In my previous post, I looked at one way to plan an entire lesson around a video by using a before/while/after-you-watch structure. It’s a reliable structure which allows a teacher to plan a series of exercises with almost any type of video. However, one of the most common problems I notice when observing many video-based lessons is that it’s easy to have a situation where students are either looking at the screen showing the video, or writing down the answers to comprehension questions. In such a situation, there’s the danger that students rarely communicate and collaborate with each other.
One solution to this potential problem is suggested by Lindsay Clandfield when he describes planning a video-based lesson consisting of stages and activities which involve the students’ heads being up, down, and together (Clandfield, 2000). The idea is that there are moments in the lesson when you want your students’ heads all to be up and watching the screen. There are also moments when their heads are down, completing exercises. And thirdly, there are stages in the lesson when students collaborate so that their heads are ‘together’.
To illustrate this, consider the stages from a teacher’s plan using a video:
Stage 1: Show the video with the sound off. Afterwards, ask students to say what they think the video will be about. (Heads up to watch and answer)
Stage 2: Show the video again with the sound on and students answer some multiple-choice comprehension questions. (Heads up to watch and heads down to answer the questions.)
Stage 3: Students write a summary of the information from the video. (Heads down to write)
As you can see, throughout the lesson, the students’ heads are either up watching the screen or down, working on their own. What’s concerning about this type of video lesson is that the students could be doing the whole class on their own – there is no reason to be watching with the rest of the class.
So how can we make video lessons more collaborative with a combination of heads up/down/together?
Here’s one way you can apply this approach to a lesson which makes use of a relatively new form of video genre called ‘kinetic typography’. Even if you are not familiar with the term, you have probably watched this type of video. It’s an animated form of informational video in which words, numbers, and images move around the screen; the video resembles an ‘infographic’ image but it’s moving. Kinetic typography videos are short and deliver information in a visually stimulating way. You can find such videos on many different topics by typing the search term ‘kinetic typography + [name of topic)’ into a search engine.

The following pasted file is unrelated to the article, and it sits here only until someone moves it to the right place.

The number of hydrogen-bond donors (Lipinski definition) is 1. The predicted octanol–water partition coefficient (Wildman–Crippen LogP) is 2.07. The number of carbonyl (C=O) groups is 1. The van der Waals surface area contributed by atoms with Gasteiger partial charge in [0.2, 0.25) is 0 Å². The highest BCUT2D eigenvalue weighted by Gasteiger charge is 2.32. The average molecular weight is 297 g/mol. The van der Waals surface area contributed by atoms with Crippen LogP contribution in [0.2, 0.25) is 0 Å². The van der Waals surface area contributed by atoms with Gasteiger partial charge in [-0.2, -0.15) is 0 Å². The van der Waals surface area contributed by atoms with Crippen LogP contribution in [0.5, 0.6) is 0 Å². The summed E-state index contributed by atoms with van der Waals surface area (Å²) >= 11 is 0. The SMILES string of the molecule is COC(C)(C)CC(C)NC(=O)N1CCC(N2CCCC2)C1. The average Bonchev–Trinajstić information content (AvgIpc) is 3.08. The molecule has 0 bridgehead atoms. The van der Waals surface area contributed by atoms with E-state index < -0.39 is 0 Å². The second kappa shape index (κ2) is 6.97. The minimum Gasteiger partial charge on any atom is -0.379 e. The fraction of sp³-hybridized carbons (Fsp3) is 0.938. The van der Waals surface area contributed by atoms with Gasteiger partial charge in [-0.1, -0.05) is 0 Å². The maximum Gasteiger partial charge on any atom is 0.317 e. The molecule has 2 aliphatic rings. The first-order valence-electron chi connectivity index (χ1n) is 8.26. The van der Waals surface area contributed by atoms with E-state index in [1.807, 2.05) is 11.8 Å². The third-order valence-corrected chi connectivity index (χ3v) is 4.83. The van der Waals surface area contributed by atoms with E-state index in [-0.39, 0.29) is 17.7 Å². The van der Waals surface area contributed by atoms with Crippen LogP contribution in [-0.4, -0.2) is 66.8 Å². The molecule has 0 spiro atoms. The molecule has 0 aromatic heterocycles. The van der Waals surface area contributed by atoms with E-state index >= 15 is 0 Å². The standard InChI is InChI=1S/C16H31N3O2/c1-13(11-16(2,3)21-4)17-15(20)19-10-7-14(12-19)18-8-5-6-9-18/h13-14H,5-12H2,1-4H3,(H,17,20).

To show how a truly collaborative lesson can work, I’ve chosen this kinetic typography video, (created by National Geographic and available online) on the subject of global population with various facts and figures about people in different parts of the world.
Watch it now:
If you would like to use this type of video as a collaborative activity with your students, here’s how you can do it:
1. Put the students into groups of three facing the screen. Explain that the student in the middle of the group is the secretary so will need a pen and paper. Next, write a selection of numbers from the video around the board and ask the secretary to copy them down. In general, don’t give all the numbers but choose about seven which appear and are evenly spread out throughout the video. For this video I might write these on the board: 7 billion, 2.5, 190,000, 45, 9,000,000, 2030, 12,000, 28. Note that the numbers are not listed as they appear in the video but should be mixed up.
2. Explain that you are going to show a video with these numbers and that the aim is for the secretary to write down what the numbers refer to in the video; e.g. 7 billion refers to the world population. However, because it’s too difficult for the secretary to watch the whole video and write all the information down, the two other students either side of the secretary must help out by watching, reading for the information and telling the secretary the information. The secretary must listen to them and write the notes.
3. Now play the video and the groups of three students collaborate to create a set of notes on the information in the video. After the first viewing, they will probably have noted down some of the information but not all so you will need to show it again. However, before you do that, tell the secretary to swap places with one of the other students so for the second viewing there is a new secretary adding to the notes. Play the video again. Finally, swap the secretary again and play the video for a third time so they can add any final details to the notes.
This collaborative activity has a number of benefits. Firstly, all three students are involved in reading and speaking (when watching) and listening and writing (when they are the secretary) so it practices all four skills. The second advantage is that their heads are up, down and together throughout the whole task – not just at different stages. Thirdly, using a modern kinetic typography video in the lesson can be motivating and intriguing for many students. Anyway, don’t take my word for it, try out the ideas above and see what happens!
Clandfield, L. (2014) Heads up, heads down, heads together English Teaching Professional November issue 95